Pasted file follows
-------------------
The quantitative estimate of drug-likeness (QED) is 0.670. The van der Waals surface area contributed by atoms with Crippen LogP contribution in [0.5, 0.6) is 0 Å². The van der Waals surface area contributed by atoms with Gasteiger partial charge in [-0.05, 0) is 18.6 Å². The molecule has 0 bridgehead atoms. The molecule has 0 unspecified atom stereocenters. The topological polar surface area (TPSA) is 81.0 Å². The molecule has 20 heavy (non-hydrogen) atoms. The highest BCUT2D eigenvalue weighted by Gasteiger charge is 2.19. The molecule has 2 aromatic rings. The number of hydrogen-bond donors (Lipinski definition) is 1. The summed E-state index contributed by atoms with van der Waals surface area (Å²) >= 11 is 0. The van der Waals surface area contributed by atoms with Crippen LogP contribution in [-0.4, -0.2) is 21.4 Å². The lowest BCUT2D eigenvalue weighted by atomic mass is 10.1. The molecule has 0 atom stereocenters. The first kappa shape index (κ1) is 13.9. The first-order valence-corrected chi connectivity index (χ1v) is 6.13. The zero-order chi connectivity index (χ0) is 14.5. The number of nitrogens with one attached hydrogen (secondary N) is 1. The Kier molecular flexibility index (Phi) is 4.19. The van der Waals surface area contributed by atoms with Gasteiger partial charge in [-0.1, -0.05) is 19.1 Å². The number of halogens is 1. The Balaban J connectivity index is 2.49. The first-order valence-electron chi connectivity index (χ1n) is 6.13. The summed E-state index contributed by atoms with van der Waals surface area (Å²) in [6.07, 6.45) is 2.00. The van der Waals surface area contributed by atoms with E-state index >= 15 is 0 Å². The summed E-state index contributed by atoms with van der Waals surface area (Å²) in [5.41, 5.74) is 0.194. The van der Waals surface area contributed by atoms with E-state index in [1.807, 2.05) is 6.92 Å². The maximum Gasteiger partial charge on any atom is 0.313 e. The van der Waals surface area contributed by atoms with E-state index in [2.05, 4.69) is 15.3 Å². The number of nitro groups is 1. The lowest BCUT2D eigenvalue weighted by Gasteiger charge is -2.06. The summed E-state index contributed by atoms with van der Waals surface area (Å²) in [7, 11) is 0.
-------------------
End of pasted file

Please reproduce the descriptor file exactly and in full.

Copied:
The quantitative estimate of drug-likeness (QED) is 0.670. The van der Waals surface area contributed by atoms with Crippen LogP contribution in [0.5, 0.6) is 0 Å². The van der Waals surface area contributed by atoms with Gasteiger partial charge in [-0.05, 0) is 18.6 Å². The molecule has 0 bridgehead atoms. The molecule has 0 unspecified atom stereocenters. The topological polar surface area (TPSA) is 81.0 Å². The molecule has 20 heavy (non-hydrogen) atoms. The highest BCUT2D eigenvalue weighted by Gasteiger charge is 2.19. The molecule has 2 aromatic rings. The number of hydrogen-bond donors (Lipinski definition) is 1. The summed E-state index contributed by atoms with van der Waals surface area (Å²) >= 11 is 0. The van der Waals surface area contributed by atoms with Crippen LogP contribution in [-0.4, -0.2) is 21.4 Å². The lowest BCUT2D eigenvalue weighted by atomic mass is 10.1. The molecule has 0 atom stereocenters. The first kappa shape index (κ1) is 13.9. The first-order valence-corrected chi connectivity index (χ1v) is 6.13. The zero-order chi connectivity index (χ0) is 14.5. The number of nitrogens with one attached hydrogen (secondary N) is 1. The Kier molecular flexibility index (Phi) is 4.19. The van der Waals surface area contributed by atoms with Gasteiger partial charge in [-0.1, -0.05) is 19.1 Å². The number of halogens is 1. The Balaban J connectivity index is 2.49. The first-order valence-electron chi connectivity index (χ1n) is 6.13. The summed E-state index contributed by atoms with van der Waals surface area (Å²) in [6.07, 6.45) is 2.00. The van der Waals surface area contributed by atoms with E-state index >= 15 is 0 Å². The summed E-state index contributed by atoms with van der Waals surface area (Å²) in [5.41, 5.74) is 0.194. The van der Waals surface area contributed by atoms with E-state index in [1.807, 2.05) is 6.92 Å². The maximum Gasteiger partial charge on any atom is 0.313 e. The van der Waals surface area contributed by atoms with E-state index in [2.05, 4.69) is 15.3 Å². The number of nitro groups is 1. The lowest BCUT2D eigenvalue weighted by Gasteiger charge is -2.06. The summed E-state index contributed by atoms with van der Waals surface area (Å²) in [7, 11) is 0.